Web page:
When the Captain reached Annapolis, the Committee of Safety would not permit the arrest of the Governor, such action in its estimation, being an undue assumption of authority. Captain Smith's Company received its baptism of fire at the Battle of Long Island, August 27th, 1776; and at the engagements of Brooklyn Heights, Harlem Plains and White Plains, Smith, though wounded, bravely supported his commander.  In December, 1776, he was promoted to the rank of Major and shortly after was Lieutenant-Colonel of the Fourth Maryland Regiment, which participated in the Battle of Brandywine, September 11th, 1777.  Colonel Smith defended Fort Muffin, on the Delaware River, near Philadelphia, for forty days—from September 26th to November 11th,— but was finally forced to evacuate.  During this siege his ammunition became exhausted, many of his men killed and he, with numerous others, was wounded.  The six weeks of defense of Fort Muffin, though ending in the withdrawal of the Americans, prevented a junction of various English forces, 6,000 of whom were captured at Saratoga.  Congress voted Colonel Smith the Nation's thanks and a handsome sword for valorous action at the fort.  The Colonel shared the hardships at Valley Forge, at which time he was recovering from wounds.  He, too, took an active part in the Battle of Monmouth.

Colonel Smith* was challenged, in July, 1779, to a duel by Colonel Oswald, editor of the Maryland Journal, but friends persuaded him to decline.  The root of the trouble was the publication of General Lee's Queries, reflecting on Washington, in the Maryland Journal.  This also caused the editors to be mobbed.

After the Revolutionary War Colonel Smith was commissioned a Brigadier-General of State militia and about 1815 became Major-General of the State Guard.

He won fame and the gratitude of the people as the commander who successfully defended Baltimore in 1814 against British attack.  Under his direction the City was placed in a condition of defense and fortifications were thus erected at strategic points about Baltimore.  The harbor was blocked by hulls being sunk between Lazaretto and Fort McHenry and earthworks a mile long were erected in the vicinity of Patterson Park.  The troops who fought at North-Point, as well as those at Fort McHenry were under his command.  The Battle at Baltimore was the last fight before the Declaration of Peace.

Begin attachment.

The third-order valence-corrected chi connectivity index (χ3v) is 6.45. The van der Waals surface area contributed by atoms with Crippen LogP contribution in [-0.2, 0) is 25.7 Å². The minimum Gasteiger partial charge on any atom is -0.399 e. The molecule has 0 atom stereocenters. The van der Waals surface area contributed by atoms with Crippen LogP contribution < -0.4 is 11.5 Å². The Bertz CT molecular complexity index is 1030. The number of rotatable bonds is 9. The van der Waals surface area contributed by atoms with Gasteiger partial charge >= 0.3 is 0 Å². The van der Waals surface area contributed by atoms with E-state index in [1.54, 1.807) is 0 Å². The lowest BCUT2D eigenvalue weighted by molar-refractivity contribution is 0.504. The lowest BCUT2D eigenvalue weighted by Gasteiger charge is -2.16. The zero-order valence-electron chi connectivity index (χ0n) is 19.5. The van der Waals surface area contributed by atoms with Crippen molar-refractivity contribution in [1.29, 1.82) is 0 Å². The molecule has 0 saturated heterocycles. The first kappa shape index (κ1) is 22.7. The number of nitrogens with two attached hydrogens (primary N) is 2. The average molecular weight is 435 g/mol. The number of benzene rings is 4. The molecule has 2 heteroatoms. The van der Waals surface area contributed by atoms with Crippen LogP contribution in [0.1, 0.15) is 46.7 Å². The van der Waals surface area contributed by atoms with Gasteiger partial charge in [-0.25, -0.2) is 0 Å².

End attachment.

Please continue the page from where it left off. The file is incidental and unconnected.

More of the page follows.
Although it is as a soldier that General Smith's fame has been more prominently perpetuated in history, he was active in the affairs of the State and Nation, as well. He was a statesman.  He served forty years continuously in the House of Representatives and the United States Senate.  His parliamentary career, in chronological order, was as follows:  Maryland State Legislature, 1790-1792; United States House of Representatives, 1793-1803; United States Senate, 1803-1815; United States House of Representatives, 1815-1822; United States Senate, 1822-1833.  General Smith was twice honored by being chosen President pro tempore of the Senate and in his first period in that body was for a time (1801) also Secretary of the Navy, but accepted no pay for this office. When called to defend Baltimore during the War of 1812-14, he, besides being a military character, was likewise a member of the United States Senate.